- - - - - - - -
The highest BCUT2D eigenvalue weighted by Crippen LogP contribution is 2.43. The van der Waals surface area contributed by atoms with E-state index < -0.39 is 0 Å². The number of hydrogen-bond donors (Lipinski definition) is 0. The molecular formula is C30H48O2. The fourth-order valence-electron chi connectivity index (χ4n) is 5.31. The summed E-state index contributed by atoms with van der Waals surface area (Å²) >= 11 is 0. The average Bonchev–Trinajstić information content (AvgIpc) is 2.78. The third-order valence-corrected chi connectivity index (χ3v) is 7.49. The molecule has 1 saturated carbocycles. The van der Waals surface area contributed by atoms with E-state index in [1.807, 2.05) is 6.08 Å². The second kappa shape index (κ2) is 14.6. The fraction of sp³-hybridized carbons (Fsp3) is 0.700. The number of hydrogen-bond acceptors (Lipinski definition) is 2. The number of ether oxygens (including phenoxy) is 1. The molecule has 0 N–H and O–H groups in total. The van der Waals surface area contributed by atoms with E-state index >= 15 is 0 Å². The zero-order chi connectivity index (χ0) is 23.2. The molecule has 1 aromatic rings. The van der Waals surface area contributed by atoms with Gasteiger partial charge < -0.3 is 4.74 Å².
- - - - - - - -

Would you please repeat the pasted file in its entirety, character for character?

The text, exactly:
The highest BCUT2D eigenvalue weighted by Crippen LogP contribution is 2.43. The van der Waals surface area contributed by atoms with E-state index < -0.39 is 0 Å². The number of hydrogen-bond donors (Lipinski definition) is 0. The molecular formula is C30H48O2. The fourth-order valence-electron chi connectivity index (χ4n) is 5.31. The summed E-state index contributed by atoms with van der Waals surface area (Å²) >= 11 is 0. The average Bonchev–Trinajstić information content (AvgIpc) is 2.78. The third-order valence-corrected chi connectivity index (χ3v) is 7.49. The molecule has 1 saturated carbocycles. The van der Waals surface area contributed by atoms with E-state index in [1.807, 2.05) is 6.08 Å². The second kappa shape index (κ2) is 14.6. The fraction of sp³-hybridized carbons (Fsp3) is 0.700. The number of hydrogen-bond acceptors (Lipinski definition) is 2. The number of ether oxygens (including phenoxy) is 1. The molecule has 0 N–H and O–H groups in total. The van der Waals surface area contributed by atoms with E-state index >= 15 is 0 Å². The zero-order chi connectivity index (χ0) is 23.2. The molecule has 1 aromatic rings. The van der Waals surface area contributed by atoms with Gasteiger partial charge < -0.3 is 4.74 Å².